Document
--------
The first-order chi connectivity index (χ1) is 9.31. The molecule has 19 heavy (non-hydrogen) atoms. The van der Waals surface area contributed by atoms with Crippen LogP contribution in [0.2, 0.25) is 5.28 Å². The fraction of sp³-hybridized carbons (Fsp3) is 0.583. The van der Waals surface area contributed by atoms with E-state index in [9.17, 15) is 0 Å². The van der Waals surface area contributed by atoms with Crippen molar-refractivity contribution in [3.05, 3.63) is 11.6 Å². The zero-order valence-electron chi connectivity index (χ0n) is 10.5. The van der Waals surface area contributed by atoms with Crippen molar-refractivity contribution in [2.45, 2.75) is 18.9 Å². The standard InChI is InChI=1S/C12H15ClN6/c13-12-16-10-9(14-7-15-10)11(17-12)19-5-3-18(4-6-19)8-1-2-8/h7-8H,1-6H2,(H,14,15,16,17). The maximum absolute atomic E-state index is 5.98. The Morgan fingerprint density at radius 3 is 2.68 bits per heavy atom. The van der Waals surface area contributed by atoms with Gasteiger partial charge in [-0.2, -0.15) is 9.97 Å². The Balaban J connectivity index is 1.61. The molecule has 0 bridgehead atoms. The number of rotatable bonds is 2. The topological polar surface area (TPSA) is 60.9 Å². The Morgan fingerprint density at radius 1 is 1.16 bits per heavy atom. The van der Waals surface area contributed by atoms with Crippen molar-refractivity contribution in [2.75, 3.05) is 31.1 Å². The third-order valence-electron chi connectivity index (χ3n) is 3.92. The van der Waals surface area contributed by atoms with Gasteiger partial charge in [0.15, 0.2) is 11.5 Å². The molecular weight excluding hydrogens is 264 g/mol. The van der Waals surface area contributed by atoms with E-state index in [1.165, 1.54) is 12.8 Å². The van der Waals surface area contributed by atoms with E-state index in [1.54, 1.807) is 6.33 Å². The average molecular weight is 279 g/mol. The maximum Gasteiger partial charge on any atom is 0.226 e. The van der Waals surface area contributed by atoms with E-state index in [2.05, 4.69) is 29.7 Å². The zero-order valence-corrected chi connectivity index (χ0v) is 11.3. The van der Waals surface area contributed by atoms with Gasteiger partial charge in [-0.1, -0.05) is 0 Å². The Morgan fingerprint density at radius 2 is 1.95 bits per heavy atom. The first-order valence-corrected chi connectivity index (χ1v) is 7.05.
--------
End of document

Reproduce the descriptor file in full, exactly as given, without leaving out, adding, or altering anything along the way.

The first-order chi connectivity index (χ1) is 9.31. The molecule has 19 heavy (non-hydrogen) atoms. The van der Waals surface area contributed by atoms with Crippen LogP contribution in [0.2, 0.25) is 5.28 Å². The fraction of sp³-hybridized carbons (Fsp3) is 0.583. The van der Waals surface area contributed by atoms with E-state index in [9.17, 15) is 0 Å². The van der Waals surface area contributed by atoms with Crippen molar-refractivity contribution in [3.05, 3.63) is 11.6 Å². The zero-order valence-electron chi connectivity index (χ0n) is 10.5. The van der Waals surface area contributed by atoms with Crippen molar-refractivity contribution in [2.45, 2.75) is 18.9 Å². The standard InChI is InChI=1S/C12H15ClN6/c13-12-16-10-9(14-7-15-10)11(17-12)19-5-3-18(4-6-19)8-1-2-8/h7-8H,1-6H2,(H,14,15,16,17). The maximum absolute atomic E-state index is 5.98. The Morgan fingerprint density at radius 3 is 2.68 bits per heavy atom. The van der Waals surface area contributed by atoms with Gasteiger partial charge in [-0.2, -0.15) is 9.97 Å². The Balaban J connectivity index is 1.61. The molecule has 0 bridgehead atoms. The number of rotatable bonds is 2. The topological polar surface area (TPSA) is 60.9 Å². The Morgan fingerprint density at radius 1 is 1.16 bits per heavy atom. The van der Waals surface area contributed by atoms with Crippen molar-refractivity contribution in [2.75, 3.05) is 31.1 Å². The third-order valence-electron chi connectivity index (χ3n) is 3.92. The van der Waals surface area contributed by atoms with Gasteiger partial charge in [0.15, 0.2) is 11.5 Å². The molecular weight excluding hydrogens is 264 g/mol. The van der Waals surface area contributed by atoms with E-state index in [1.165, 1.54) is 12.8 Å². The van der Waals surface area contributed by atoms with E-state index in [1.54, 1.807) is 6.33 Å². The average molecular weight is 279 g/mol. The maximum Gasteiger partial charge on any atom is 0.226 e. The van der Waals surface area contributed by atoms with E-state index in [2.05, 4.69) is 29.7 Å². The zero-order valence-corrected chi connectivity index (χ0v) is 11.3. The van der Waals surface area contributed by atoms with Gasteiger partial charge in [-0.1, -0.05) is 0 Å². The Morgan fingerprint density at radius 2 is 1.95 bits per heavy atom. The first-order valence-corrected chi connectivity index (χ1v) is 7.05.